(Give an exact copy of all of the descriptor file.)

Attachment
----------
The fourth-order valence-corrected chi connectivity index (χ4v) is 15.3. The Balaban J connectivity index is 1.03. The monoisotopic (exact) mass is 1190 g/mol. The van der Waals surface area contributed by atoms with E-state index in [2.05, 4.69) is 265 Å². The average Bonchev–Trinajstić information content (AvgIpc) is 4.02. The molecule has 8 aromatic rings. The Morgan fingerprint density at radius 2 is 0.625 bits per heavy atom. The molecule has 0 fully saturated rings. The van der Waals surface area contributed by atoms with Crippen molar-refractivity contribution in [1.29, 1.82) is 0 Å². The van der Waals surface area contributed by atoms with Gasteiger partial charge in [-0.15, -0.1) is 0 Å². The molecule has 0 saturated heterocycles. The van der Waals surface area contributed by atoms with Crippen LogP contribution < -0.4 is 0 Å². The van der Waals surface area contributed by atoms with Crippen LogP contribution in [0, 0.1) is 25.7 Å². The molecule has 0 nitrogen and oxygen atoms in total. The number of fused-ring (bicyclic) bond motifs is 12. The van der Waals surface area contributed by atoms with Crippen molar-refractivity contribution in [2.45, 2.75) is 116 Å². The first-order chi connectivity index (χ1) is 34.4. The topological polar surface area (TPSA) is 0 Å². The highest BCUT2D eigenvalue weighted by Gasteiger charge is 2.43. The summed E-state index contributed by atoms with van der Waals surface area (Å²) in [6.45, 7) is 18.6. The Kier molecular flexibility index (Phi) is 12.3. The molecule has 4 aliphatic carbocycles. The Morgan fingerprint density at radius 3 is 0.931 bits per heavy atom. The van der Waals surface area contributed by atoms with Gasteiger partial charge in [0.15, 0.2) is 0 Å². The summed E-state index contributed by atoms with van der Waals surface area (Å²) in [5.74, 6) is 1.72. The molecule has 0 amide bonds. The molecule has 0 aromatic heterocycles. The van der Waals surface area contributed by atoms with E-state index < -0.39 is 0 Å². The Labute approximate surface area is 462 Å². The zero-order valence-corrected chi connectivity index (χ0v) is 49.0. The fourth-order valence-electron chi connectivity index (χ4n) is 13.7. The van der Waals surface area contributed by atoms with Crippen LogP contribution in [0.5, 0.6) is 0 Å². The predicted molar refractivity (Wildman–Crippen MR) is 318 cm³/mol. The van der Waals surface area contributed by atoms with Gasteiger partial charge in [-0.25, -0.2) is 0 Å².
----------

The fourth-order valence-corrected chi connectivity index (χ4v) is 15.3. The Balaban J connectivity index is 1.03. The monoisotopic (exact) mass is 1190 g/mol. The van der Waals surface area contributed by atoms with E-state index in [2.05, 4.69) is 265 Å². The average Bonchev–Trinajstić information content (AvgIpc) is 4.02. The molecule has 8 aromatic rings. The Morgan fingerprint density at radius 2 is 0.625 bits per heavy atom. The molecule has 0 fully saturated rings. The van der Waals surface area contributed by atoms with Crippen molar-refractivity contribution in [1.29, 1.82) is 0 Å². The van der Waals surface area contributed by atoms with Gasteiger partial charge in [-0.15, -0.1) is 0 Å². The molecule has 0 saturated heterocycles. The van der Waals surface area contributed by atoms with Crippen LogP contribution < -0.4 is 0 Å². The van der Waals surface area contributed by atoms with Crippen LogP contribution in [0, 0.1) is 25.7 Å². The molecule has 0 nitrogen and oxygen atoms in total. The number of fused-ring (bicyclic) bond motifs is 12. The van der Waals surface area contributed by atoms with Crippen molar-refractivity contribution in [2.45, 2.75) is 116 Å². The first-order chi connectivity index (χ1) is 34.4. The topological polar surface area (TPSA) is 0 Å². The highest BCUT2D eigenvalue weighted by Gasteiger charge is 2.43. The summed E-state index contributed by atoms with van der Waals surface area (Å²) in [6.45, 7) is 18.6. The Kier molecular flexibility index (Phi) is 12.3. The molecule has 4 aliphatic carbocycles. The Morgan fingerprint density at radius 3 is 0.931 bits per heavy atom. The van der Waals surface area contributed by atoms with Gasteiger partial charge in [0.15, 0.2) is 0 Å². The summed E-state index contributed by atoms with van der Waals surface area (Å²) in [5.74, 6) is 1.72. The molecule has 0 amide bonds. The molecule has 0 aromatic heterocycles. The van der Waals surface area contributed by atoms with E-state index < -0.39 is 0 Å². The Labute approximate surface area is 462 Å². The zero-order valence-corrected chi connectivity index (χ0v) is 49.0. The fourth-order valence-electron chi connectivity index (χ4n) is 13.7. The van der Waals surface area contributed by atoms with Crippen LogP contribution in [0.5, 0.6) is 0 Å². The predicted molar refractivity (Wildman–Crippen MR) is 318 cm³/mol. The van der Waals surface area contributed by atoms with Gasteiger partial charge in [-0.25, -0.2) is 0 Å².